Last Sunday, the Manila eliminations of the 39th Milo Marathon, one of the most prestigious marathons in the country, took place at the SM Mall of Asia Open Grounds. More than 1,200 runners participated in this event - a lot of them aiming to reach the required time for their respective age group to be able to qualify for the finals, and some, like myself (knowing that I am far far from qualifying), just aiming to finish within the six hours cut-off to get the medal.
A few days before the marathon, I had my doubts. I have been nursing a couple of injuries (Plantar Fasciitis and Iliotibial Band Syndrome) for almost three weeks now, and they would hurt every time I ran. I ignored each tinge of pain and went on with my training. I even cross-trained.
Race day came and I woke up ahead of my alarm. I was hella scared and nervous. I did my usual prepping and went to the venue early. Once I got there, I deposited my bag, took some painkillers, double-checked my pockets for Saltsticks and GU Gels, did a quick warm-up and walked to the assembly area. The wait was pure agony. I was sooo anxious for the race to start. Finally, 3am came and we were off.
My strategy for that race was to run continuously for the first 5km and after that, I would start with my usual 4:1 Galloway. I was able to do just that. I was able to maintain a comfortable pace during the first half. I took Saltsticks every hour. It was around 2:40 when I reached the 21km, which I thought was an okay time. After that, things started to go horribly wrong. A little past the 22nd km, I felt the cramps coming up so I walked even if I was still on run-mode. I went back to my normal programming when the pain eased down a bit. I reached the 25th km marker at around 3:20. Still a good time. When I reached the 30th km, that was when all hell broke loose. My legs would cramp every now and then, so naturally, I had to slow down every time. Mind you, this was the first time that I have experienced cramps in a race event so I felt panicky. I was consistent with my intake of Saltsticks yet for some reason, they didn’t seem to work that day. I was already tired and burned out. I wanted nothing more than to stop and sit on the sidewalk, and just bawl my eyes out. But my mind was still set on finishing and getting a medal, so I continued. I switched to 1:1 Galloway and that, somehow, helped my sorry situation. When I reached the 38th km marker, I decided to pick up my pace again which was a wrong move. That was when the worst cramp happened. It was so painful that I couldn’t move my left leg. I had no choice but to sit down on the gutter and stretch it. There was a photographer at that area and thankfully, he helped me with the stretching. He handed me a roll-on bottle of Salon Pas which relieved the cramps big time (thank you, sir). I rested for about a couple of minutes and I was back on my feet.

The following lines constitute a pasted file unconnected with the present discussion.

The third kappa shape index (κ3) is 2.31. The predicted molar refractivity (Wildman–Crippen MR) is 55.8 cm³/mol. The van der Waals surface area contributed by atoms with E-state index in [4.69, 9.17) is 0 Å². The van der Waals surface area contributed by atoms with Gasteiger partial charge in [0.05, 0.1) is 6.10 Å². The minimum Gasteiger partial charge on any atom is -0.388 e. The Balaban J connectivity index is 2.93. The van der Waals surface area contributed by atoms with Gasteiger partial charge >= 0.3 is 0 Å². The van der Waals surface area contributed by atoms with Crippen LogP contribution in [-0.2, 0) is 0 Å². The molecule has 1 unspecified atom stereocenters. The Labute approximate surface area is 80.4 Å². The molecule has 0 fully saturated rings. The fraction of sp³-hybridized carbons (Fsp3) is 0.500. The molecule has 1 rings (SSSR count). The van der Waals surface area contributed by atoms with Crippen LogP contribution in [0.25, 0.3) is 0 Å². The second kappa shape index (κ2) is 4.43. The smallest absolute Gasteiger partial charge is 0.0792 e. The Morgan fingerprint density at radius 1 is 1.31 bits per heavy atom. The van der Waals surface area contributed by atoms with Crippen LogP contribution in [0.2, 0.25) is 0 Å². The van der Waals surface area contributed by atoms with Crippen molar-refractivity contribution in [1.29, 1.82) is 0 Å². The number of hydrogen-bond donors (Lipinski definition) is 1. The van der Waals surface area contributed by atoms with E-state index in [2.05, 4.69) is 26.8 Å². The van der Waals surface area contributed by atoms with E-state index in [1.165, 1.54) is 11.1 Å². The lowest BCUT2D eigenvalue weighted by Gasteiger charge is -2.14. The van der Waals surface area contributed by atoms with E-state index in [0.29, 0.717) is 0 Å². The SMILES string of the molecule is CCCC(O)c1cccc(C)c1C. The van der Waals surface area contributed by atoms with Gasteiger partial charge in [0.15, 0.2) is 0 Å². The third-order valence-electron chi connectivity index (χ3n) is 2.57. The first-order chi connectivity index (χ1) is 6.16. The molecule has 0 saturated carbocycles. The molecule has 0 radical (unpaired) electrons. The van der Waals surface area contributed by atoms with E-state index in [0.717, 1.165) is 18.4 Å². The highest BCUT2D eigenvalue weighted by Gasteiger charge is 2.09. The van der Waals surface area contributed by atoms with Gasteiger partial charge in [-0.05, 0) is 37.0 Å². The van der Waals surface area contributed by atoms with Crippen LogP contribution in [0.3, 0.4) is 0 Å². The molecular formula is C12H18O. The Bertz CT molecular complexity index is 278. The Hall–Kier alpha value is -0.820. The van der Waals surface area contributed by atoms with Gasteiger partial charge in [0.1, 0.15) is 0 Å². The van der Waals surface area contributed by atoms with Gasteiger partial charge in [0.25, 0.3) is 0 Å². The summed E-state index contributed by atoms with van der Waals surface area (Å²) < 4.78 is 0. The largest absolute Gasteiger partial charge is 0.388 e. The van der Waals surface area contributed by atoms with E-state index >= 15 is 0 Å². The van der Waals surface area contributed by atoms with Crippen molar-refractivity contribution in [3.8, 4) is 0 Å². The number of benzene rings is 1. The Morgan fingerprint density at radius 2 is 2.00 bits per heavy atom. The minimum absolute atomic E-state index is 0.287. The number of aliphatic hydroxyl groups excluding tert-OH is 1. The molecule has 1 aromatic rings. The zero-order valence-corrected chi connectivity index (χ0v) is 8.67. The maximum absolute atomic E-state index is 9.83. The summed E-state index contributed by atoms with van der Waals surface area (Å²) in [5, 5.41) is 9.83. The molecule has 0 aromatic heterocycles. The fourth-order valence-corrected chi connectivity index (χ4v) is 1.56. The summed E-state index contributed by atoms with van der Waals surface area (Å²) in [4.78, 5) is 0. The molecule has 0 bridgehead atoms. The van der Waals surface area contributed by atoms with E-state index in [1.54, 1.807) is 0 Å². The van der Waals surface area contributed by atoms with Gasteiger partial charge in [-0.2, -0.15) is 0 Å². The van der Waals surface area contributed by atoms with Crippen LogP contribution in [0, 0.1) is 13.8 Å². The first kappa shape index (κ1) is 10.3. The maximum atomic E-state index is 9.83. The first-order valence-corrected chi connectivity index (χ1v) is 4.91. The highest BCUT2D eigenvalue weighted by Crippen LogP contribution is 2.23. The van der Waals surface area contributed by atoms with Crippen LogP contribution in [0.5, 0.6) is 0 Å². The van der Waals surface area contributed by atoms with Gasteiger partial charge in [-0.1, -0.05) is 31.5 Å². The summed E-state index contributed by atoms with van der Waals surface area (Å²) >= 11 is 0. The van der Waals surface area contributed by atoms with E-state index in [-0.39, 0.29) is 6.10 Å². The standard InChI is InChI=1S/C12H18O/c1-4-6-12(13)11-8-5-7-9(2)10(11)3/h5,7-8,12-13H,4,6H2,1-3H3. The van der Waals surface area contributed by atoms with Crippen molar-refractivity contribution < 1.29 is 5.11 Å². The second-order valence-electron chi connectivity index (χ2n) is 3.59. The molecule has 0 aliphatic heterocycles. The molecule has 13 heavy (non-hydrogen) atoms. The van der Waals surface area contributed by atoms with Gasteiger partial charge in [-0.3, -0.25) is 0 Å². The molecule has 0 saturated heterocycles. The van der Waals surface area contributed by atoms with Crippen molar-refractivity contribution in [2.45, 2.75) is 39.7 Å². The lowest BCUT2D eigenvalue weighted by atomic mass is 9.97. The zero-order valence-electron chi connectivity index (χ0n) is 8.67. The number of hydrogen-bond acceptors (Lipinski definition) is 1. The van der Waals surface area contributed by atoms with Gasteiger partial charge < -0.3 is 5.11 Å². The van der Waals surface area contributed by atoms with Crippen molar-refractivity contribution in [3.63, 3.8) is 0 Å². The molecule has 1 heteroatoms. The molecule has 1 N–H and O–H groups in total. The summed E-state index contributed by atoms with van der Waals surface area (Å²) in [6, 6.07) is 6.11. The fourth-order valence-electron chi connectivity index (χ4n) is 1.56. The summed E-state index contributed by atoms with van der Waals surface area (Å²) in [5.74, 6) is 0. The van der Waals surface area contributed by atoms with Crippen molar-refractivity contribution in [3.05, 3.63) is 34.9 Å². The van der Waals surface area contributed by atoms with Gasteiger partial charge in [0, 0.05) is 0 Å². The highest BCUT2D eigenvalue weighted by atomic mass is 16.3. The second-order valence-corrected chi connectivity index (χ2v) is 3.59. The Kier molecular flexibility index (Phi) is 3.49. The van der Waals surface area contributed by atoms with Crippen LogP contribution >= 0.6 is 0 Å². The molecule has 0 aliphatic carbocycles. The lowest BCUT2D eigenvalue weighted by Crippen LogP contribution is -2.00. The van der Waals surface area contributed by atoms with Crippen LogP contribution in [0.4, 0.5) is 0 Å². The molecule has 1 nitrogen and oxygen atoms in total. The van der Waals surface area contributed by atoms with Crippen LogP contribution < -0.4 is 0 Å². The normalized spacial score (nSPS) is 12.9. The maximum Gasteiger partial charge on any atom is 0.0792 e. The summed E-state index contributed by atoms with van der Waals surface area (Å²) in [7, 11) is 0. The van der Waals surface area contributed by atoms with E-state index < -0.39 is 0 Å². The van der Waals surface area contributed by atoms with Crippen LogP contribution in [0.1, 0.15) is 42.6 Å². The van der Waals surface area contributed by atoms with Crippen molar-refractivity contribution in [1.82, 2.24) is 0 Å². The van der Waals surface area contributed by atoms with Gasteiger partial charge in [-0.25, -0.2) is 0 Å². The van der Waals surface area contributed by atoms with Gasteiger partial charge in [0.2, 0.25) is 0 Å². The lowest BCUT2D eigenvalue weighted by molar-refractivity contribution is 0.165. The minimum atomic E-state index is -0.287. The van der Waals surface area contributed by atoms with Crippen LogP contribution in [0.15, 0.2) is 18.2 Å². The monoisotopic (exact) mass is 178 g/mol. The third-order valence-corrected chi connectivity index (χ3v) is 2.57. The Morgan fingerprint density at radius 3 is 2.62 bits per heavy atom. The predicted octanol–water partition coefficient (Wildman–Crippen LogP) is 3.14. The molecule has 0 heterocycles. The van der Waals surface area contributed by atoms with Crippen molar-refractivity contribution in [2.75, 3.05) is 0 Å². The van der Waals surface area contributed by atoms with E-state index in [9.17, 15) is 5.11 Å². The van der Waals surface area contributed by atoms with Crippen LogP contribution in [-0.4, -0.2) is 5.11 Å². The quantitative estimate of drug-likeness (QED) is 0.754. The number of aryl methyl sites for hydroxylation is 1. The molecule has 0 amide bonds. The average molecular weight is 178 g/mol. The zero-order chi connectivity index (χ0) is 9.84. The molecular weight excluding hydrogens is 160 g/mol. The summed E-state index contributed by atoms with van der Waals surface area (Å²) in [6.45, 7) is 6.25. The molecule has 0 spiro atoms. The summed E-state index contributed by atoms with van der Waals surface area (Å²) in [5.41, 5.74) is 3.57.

taken seconds before the cramp, photo credits: Running Photographers
The remaining kilometers were the longest of my entire life (I swear I keep saying that every new event). I was exhausted. My whole body was in pain. I was too tired to even smile at the other runners who greeted me (sorryyy :(). I checked my watch when I had about 800 meters to go and I saw that I had been running for six hours. It was already past cut-off. I saw Coach Zaldy and Ms. Gia, and they told me that there could be some grace period. I really pushed myself during that last stretch. And when I finally crossed that finish line, I burst into tears.
approaching finish line, and about to cry
Overall, the Milo Marathon was a very well organized event. The route was kinda umaygad because we had to do loops along Roxas Boulevard, but there were lots of marshals and ample hydration along the way. The hydration stations were consistently distanced 1.5km apart from each other. There were lots of medics as well. Definitely an event one shouldn't miss.
No single word can ever accurately describe how I feel about running the Milo Marathon. Because of my condition during race day, it was one of the toughest runs that I’ve ever participated in. The thought of the six-hour cut-off time put too much pressure on me, both mentally and emotionally. I was ready to give up when I felt so tired after the 21st kilometer. Truth be told, the only thing that kept me going were the smiles, cheers, and words of encouragement that I got along the way from my team mates and running friends. If it weren’t for them, I would have DNF-ed. It was indeed a humbling experience that I will forever be grateful for.
For now, I will be taking a long rest from looong runs until my injuries have fully recovered. I’m thankful to have finished this race. More than that, I’m thankful to have been surrounded by team mates and running friends (you know who you are :D) who never fail to push and motivate me. I promise I will return next year, stronger than ever. :)
my hard earned medal, which was totally worth the cramps, sweat and tears
rank: 1878th out of 1992 runners, official chip time: 6:05:10